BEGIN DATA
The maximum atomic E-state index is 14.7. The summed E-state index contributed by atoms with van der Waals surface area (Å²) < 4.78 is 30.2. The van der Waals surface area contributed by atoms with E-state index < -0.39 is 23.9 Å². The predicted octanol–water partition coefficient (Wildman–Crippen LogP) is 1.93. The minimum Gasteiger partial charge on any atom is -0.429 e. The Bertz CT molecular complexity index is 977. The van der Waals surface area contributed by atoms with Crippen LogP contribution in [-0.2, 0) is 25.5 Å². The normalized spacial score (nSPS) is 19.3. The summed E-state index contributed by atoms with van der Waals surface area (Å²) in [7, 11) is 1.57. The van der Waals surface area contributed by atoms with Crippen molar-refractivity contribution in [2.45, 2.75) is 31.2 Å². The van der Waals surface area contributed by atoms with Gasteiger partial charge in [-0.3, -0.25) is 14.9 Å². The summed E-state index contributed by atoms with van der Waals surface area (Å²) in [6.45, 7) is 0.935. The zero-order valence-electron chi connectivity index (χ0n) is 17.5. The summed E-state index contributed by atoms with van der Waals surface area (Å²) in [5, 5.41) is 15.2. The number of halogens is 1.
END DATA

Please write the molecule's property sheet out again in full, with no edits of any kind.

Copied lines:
The maximum atomic E-state index is 14.7. The summed E-state index contributed by atoms with van der Waals surface area (Å²) < 4.78 is 30.2. The van der Waals surface area contributed by atoms with E-state index < -0.39 is 23.9 Å². The predicted octanol–water partition coefficient (Wildman–Crippen LogP) is 1.93. The minimum Gasteiger partial charge on any atom is -0.429 e. The Bertz CT molecular complexity index is 977. The van der Waals surface area contributed by atoms with Crippen LogP contribution in [-0.2, 0) is 25.5 Å². The normalized spacial score (nSPS) is 19.3. The summed E-state index contributed by atoms with van der Waals surface area (Å²) in [7, 11) is 1.57. The van der Waals surface area contributed by atoms with Crippen molar-refractivity contribution in [2.45, 2.75) is 31.2 Å². The van der Waals surface area contributed by atoms with Gasteiger partial charge in [-0.3, -0.25) is 14.9 Å². The summed E-state index contributed by atoms with van der Waals surface area (Å²) in [6.45, 7) is 0.935. The zero-order valence-electron chi connectivity index (χ0n) is 17.5. The summed E-state index contributed by atoms with van der Waals surface area (Å²) in [5, 5.41) is 15.2. The number of halogens is 1.